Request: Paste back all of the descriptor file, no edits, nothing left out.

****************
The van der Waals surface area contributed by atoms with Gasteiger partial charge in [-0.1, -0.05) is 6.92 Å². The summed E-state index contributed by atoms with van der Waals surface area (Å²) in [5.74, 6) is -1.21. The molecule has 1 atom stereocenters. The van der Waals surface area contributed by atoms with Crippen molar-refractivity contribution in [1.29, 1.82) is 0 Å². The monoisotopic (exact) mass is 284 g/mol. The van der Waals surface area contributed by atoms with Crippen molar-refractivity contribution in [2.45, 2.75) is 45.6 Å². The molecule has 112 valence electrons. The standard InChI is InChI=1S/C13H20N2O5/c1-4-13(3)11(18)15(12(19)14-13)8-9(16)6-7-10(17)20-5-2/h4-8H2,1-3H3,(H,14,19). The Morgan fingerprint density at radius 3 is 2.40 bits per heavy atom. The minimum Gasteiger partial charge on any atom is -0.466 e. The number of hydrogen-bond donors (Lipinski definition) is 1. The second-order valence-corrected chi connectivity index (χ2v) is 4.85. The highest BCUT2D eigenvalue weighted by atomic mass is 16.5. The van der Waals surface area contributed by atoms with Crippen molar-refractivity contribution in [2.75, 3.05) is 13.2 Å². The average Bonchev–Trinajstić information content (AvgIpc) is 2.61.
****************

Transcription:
The van der Waals surface area contributed by atoms with Gasteiger partial charge in [-0.1, -0.05) is 6.92 Å². The summed E-state index contributed by atoms with van der Waals surface area (Å²) in [5.74, 6) is -1.21. The molecule has 1 atom stereocenters. The van der Waals surface area contributed by atoms with Crippen molar-refractivity contribution in [1.29, 1.82) is 0 Å². The monoisotopic (exact) mass is 284 g/mol. The van der Waals surface area contributed by atoms with Crippen molar-refractivity contribution in [2.45, 2.75) is 45.6 Å². The molecule has 112 valence electrons. The standard InChI is InChI=1S/C13H20N2O5/c1-4-13(3)11(18)15(12(19)14-13)8-9(16)6-7-10(17)20-5-2/h4-8H2,1-3H3,(H,14,19). The Morgan fingerprint density at radius 3 is 2.40 bits per heavy atom. The minimum Gasteiger partial charge on any atom is -0.466 e. The number of hydrogen-bond donors (Lipinski definition) is 1. The second-order valence-corrected chi connectivity index (χ2v) is 4.85. The highest BCUT2D eigenvalue weighted by atomic mass is 16.5. The van der Waals surface area contributed by atoms with Crippen molar-refractivity contribution in [2.75, 3.05) is 13.2 Å². The average Bonchev–Trinajstić information content (AvgIpc) is 2.61.